Thursday, May 31, 2007
Babes Love Baseball : I don’t cover baseball, but Sooze was a huge, huge inspiration in starting this blog with her witty comments on my old blog. A tip of the hat as well for her now-retired collaborator, The Critic, who helped me get started. Lizzy’s sweet too.
The Starting Five : They let me come off the bench for perhaps my best serious post ever (I got 50+ comments, which of course I really appreciated), and probably have the most intelligent comment section in sportsblog land (due respect to Free Darko as well on that point). Also, thanks to Mind Pinball, whose thoughtful comments on a related issue helped inspire the post in the first place. He's relatively unknown but another skilled blogger.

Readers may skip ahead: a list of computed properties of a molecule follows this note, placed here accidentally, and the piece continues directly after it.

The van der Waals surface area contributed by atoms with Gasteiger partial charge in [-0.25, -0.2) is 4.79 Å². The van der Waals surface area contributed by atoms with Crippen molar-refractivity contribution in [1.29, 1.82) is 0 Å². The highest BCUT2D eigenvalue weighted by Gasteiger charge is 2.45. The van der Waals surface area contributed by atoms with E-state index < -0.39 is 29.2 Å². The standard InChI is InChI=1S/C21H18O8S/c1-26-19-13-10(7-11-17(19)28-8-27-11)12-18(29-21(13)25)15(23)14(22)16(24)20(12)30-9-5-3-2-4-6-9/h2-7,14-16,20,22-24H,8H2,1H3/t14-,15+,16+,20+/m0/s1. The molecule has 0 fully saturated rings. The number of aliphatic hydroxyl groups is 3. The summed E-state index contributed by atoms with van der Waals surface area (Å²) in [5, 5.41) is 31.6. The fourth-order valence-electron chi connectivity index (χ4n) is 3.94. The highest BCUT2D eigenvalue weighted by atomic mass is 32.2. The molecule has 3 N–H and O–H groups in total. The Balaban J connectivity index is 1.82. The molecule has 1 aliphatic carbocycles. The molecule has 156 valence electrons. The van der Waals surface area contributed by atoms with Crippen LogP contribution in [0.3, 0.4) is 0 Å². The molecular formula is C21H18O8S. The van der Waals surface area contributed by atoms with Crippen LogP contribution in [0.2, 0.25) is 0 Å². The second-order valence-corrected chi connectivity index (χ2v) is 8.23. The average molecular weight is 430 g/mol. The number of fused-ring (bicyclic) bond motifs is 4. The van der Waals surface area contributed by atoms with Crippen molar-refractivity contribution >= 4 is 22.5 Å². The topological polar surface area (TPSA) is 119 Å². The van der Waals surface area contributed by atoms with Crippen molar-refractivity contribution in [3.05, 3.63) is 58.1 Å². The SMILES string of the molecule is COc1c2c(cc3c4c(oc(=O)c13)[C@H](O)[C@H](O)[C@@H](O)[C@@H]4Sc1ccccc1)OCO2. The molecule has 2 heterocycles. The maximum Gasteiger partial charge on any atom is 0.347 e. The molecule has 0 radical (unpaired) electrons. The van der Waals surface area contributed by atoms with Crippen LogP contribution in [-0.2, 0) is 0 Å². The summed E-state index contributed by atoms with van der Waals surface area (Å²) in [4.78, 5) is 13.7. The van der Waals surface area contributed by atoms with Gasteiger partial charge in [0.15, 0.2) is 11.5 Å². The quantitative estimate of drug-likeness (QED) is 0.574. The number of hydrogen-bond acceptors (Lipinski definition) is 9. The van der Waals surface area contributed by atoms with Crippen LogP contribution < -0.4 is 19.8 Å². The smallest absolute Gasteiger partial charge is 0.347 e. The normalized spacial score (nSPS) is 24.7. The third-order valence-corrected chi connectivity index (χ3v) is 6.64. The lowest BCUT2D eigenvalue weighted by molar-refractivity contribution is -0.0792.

The Big Lead : I criticized them pretty hard once, and yet they still linked to me three different times. Those guys are not afraid of controversy, and are a must-read whether you agree with them or not. Due respect to The Comission and Leave The Man Alone, who were the guest bloggers letting me in twice.
Cobra Brigade : Some think the Cobra rambles in his posts, but I think he slithers and strikes. Check out his Chicago-centric lair, now complete with blog allies!
The Extrapolater : Thoughtful and a progenitor too! Eric’s blog chronicles rising stars before they shoot across your horizon. Check it out.
A Price Above Bip Roberts : Ted guest-blogged about Roy Hibbert around NCAA Finals time, and it was great. He has the right idea in guest-blogging for other sites to get the word out about his considerable talent; keep your eye on this blogger.